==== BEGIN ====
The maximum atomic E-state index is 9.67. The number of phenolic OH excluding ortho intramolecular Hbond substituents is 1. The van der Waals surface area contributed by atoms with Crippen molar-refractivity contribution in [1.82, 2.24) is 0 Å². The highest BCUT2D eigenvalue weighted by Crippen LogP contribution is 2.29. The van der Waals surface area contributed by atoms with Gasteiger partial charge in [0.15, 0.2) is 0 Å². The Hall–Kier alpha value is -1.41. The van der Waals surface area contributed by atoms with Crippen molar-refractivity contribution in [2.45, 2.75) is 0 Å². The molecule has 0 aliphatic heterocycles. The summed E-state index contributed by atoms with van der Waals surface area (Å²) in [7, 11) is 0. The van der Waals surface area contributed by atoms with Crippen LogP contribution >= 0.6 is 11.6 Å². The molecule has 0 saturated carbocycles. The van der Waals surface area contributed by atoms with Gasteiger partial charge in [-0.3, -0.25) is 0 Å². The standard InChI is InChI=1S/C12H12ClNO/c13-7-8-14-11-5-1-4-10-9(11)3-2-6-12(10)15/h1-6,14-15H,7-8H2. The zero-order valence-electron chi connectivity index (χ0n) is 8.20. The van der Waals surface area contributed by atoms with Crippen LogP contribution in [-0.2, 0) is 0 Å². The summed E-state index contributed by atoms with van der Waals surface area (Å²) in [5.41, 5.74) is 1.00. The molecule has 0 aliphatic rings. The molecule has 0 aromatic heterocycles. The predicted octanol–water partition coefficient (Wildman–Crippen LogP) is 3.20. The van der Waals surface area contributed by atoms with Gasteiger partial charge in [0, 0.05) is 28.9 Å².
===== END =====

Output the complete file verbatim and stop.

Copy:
The maximum atomic E-state index is 9.67. The number of phenolic OH excluding ortho intramolecular Hbond substituents is 1. The van der Waals surface area contributed by atoms with Crippen molar-refractivity contribution in [1.82, 2.24) is 0 Å². The highest BCUT2D eigenvalue weighted by Crippen LogP contribution is 2.29. The van der Waals surface area contributed by atoms with Gasteiger partial charge in [0.15, 0.2) is 0 Å². The Hall–Kier alpha value is -1.41. The van der Waals surface area contributed by atoms with Crippen molar-refractivity contribution in [2.45, 2.75) is 0 Å². The molecule has 0 aliphatic heterocycles. The summed E-state index contributed by atoms with van der Waals surface area (Å²) in [7, 11) is 0. The van der Waals surface area contributed by atoms with Crippen LogP contribution >= 0.6 is 11.6 Å². The molecule has 0 saturated carbocycles. The van der Waals surface area contributed by atoms with Gasteiger partial charge in [-0.3, -0.25) is 0 Å². The standard InChI is InChI=1S/C12H12ClNO/c13-7-8-14-11-5-1-4-10-9(11)3-2-6-12(10)15/h1-6,14-15H,7-8H2. The zero-order valence-electron chi connectivity index (χ0n) is 8.20. The van der Waals surface area contributed by atoms with Crippen LogP contribution in [-0.2, 0) is 0 Å². The summed E-state index contributed by atoms with van der Waals surface area (Å²) in [5.41, 5.74) is 1.00. The molecule has 0 aliphatic rings. The molecule has 0 aromatic heterocycles. The predicted octanol–water partition coefficient (Wildman–Crippen LogP) is 3.20. The van der Waals surface area contributed by atoms with Gasteiger partial charge in [0, 0.05) is 28.9 Å².